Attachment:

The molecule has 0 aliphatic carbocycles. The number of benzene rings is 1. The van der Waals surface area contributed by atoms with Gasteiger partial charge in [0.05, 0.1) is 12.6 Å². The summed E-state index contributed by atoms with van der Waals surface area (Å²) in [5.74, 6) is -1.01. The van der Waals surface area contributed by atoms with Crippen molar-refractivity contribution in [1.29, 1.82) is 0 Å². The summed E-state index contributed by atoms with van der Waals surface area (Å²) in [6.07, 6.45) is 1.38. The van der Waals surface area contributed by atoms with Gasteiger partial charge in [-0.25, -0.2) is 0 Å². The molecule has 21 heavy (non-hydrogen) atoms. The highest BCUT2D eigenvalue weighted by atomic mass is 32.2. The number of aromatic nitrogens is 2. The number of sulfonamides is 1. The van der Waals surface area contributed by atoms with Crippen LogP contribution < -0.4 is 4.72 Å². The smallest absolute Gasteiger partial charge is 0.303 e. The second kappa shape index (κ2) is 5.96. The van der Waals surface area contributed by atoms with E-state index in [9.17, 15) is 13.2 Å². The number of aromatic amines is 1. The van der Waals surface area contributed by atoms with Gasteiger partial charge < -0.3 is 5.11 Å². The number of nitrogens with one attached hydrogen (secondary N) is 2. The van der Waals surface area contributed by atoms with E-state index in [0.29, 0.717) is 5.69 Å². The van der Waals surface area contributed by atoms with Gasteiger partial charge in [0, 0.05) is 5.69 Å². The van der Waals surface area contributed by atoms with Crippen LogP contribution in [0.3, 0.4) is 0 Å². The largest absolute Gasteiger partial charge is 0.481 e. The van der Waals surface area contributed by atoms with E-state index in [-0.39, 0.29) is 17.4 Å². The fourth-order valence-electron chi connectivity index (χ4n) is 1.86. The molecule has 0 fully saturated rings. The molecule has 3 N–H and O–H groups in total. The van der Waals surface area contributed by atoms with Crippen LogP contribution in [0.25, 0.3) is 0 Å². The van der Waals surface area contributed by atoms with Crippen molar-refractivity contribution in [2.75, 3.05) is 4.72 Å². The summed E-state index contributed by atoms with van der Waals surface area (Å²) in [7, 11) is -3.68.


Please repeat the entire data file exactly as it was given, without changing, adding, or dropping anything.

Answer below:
The molecule has 0 aliphatic carbocycles. The number of benzene rings is 1. The van der Waals surface area contributed by atoms with Gasteiger partial charge in [0.05, 0.1) is 12.6 Å². The summed E-state index contributed by atoms with van der Waals surface area (Å²) in [5.74, 6) is -1.01. The van der Waals surface area contributed by atoms with Crippen molar-refractivity contribution in [1.29, 1.82) is 0 Å². The summed E-state index contributed by atoms with van der Waals surface area (Å²) in [6.07, 6.45) is 1.38. The van der Waals surface area contributed by atoms with Gasteiger partial charge in [-0.25, -0.2) is 0 Å². The molecule has 21 heavy (non-hydrogen) atoms. The highest BCUT2D eigenvalue weighted by atomic mass is 32.2. The number of aromatic nitrogens is 2. The number of sulfonamides is 1. The van der Waals surface area contributed by atoms with Crippen LogP contribution < -0.4 is 4.72 Å². The smallest absolute Gasteiger partial charge is 0.303 e. The second kappa shape index (κ2) is 5.96. The van der Waals surface area contributed by atoms with E-state index in [9.17, 15) is 13.2 Å². The number of aromatic amines is 1. The van der Waals surface area contributed by atoms with Gasteiger partial charge < -0.3 is 5.11 Å². The number of nitrogens with one attached hydrogen (secondary N) is 2. The van der Waals surface area contributed by atoms with E-state index in [0.29, 0.717) is 5.69 Å². The van der Waals surface area contributed by atoms with Gasteiger partial charge in [0, 0.05) is 5.69 Å². The van der Waals surface area contributed by atoms with Crippen LogP contribution in [0.3, 0.4) is 0 Å². The largest absolute Gasteiger partial charge is 0.481 e. The van der Waals surface area contributed by atoms with E-state index in [-0.39, 0.29) is 17.4 Å². The fourth-order valence-electron chi connectivity index (χ4n) is 1.86. The molecule has 0 fully saturated rings. The molecule has 3 N–H and O–H groups in total. The van der Waals surface area contributed by atoms with Crippen LogP contribution in [0.25, 0.3) is 0 Å². The van der Waals surface area contributed by atoms with Crippen molar-refractivity contribution in [2.75, 3.05) is 4.72 Å². The summed E-state index contributed by atoms with van der Waals surface area (Å²) in [7, 11) is -3.68.